A few months into my time at Catalant, the engineering team decided to rebuild the platform to improve site performance and build a more flexible architecture to accommodate the upcoming roadmap. Many of our larger enterprise customers were starting to request additional custom functionality, and the existing platform was built in a way that was simply too rigid to accommodate many different forks.
The design team and I took this opportunity to address a number of problems we had recently observed.
The process started with a stakeholder discussion to understand the problems with the existing platform.
In my first few months, I had the opportunity to setup several phone calls with both supply users (consultants available for hire) and demand users (enterprise clients) to learn about their past experiences on the platform, what went well, and where the platform fell short of their expectations. Several challenges became apparent:
The decision to not only rebuild the platform but to also redesign the platform was made late. The engineering team was already well on their way to setting up and thinking through the architecture of the new application. Our process was rushed as we worked to get a design skeleton in place that would accommodate the anticipated enterprise customization, address the challenges we had observed, and give the engineering team enough guidance to start to build in the right direction.
Through some early wireframing, we came up with a layout that might work.
Early in the process, we landed on a framework that would include an in-project experience and an out-of-project experience with navigational components based on that context, for each of our three user types: clients, consultants, and internal associates.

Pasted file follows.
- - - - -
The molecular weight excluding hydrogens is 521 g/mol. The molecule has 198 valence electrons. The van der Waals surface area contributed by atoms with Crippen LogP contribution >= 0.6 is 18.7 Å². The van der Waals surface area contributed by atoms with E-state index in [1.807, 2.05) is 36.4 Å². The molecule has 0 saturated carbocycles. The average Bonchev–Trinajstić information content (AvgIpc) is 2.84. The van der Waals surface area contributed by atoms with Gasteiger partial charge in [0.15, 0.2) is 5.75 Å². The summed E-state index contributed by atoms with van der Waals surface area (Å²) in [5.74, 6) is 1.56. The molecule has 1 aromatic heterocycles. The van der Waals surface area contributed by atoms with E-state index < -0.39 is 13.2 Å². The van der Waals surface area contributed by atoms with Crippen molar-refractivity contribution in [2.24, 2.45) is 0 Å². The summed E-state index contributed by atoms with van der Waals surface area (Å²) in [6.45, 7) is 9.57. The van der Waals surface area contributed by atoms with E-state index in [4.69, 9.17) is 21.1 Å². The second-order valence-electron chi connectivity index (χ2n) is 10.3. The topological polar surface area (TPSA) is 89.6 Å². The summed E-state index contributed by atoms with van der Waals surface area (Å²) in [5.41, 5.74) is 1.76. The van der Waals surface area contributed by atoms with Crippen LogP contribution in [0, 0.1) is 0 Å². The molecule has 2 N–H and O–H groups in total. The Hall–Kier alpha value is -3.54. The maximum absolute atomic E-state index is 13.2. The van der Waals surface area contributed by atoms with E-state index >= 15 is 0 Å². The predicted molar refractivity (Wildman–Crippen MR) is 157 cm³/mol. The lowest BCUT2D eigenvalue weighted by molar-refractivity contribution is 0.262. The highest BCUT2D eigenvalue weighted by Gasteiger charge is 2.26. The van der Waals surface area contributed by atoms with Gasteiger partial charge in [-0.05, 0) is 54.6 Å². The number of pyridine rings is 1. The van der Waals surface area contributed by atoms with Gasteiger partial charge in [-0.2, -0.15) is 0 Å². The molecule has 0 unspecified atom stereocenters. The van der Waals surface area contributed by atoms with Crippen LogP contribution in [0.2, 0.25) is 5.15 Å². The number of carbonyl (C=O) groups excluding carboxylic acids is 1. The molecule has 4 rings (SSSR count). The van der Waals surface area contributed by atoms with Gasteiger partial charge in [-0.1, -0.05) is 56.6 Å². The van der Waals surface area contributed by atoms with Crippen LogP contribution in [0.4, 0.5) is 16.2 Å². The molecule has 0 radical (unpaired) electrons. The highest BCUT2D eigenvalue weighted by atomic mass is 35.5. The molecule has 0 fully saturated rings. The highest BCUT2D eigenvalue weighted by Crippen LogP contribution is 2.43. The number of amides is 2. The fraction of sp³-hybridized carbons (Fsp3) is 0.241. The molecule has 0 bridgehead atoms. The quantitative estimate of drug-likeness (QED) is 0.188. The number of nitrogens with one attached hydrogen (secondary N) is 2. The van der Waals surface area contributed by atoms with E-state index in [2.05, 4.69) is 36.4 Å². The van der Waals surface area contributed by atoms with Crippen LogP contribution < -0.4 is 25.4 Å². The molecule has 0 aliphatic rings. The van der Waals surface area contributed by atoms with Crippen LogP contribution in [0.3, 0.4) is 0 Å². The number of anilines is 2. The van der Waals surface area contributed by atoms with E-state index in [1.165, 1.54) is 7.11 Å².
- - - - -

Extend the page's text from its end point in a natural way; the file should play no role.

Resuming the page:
The driving assumption was that when a user is working on a project - either as a client who is evaluating candidates, or as a candidate who is drafting a proposal - they are intensely focused on that project. Removing the global navigation from view and replacing it with navigational components to help reinforce their focus and drive the project forward. This opened up real estate on the interface to put important tools more front and center.
The in-project experience used a multi-column layout. For clients, the three column layout included a left-hand secondary navigation, allowing them to easily jump between candidate workspaces. The candidate workspace, which took up the remainder of the space, allowed clients to review the candidate’s profile or proposal side-by-side next to the discussion with that candidate. This candidate workspace was also armed with a flexible call scheduling tool, allowing the client to naturally define their own hiring process.
Comparison of the original project workspace vs. the redesigned workspace.
The role of the internal associate was still unclear, and this lack of clarity manifested itself in the platform in a way that continued to create confusion and friction. I believe there is an opportunity to position this internal role as a value-add for both sides of the marketplace, and to put this concierge-like service front and center in the platform. Unfortunately, I moved on from Catalant before getting the opportunity to lead a design process to bring clarity to this role.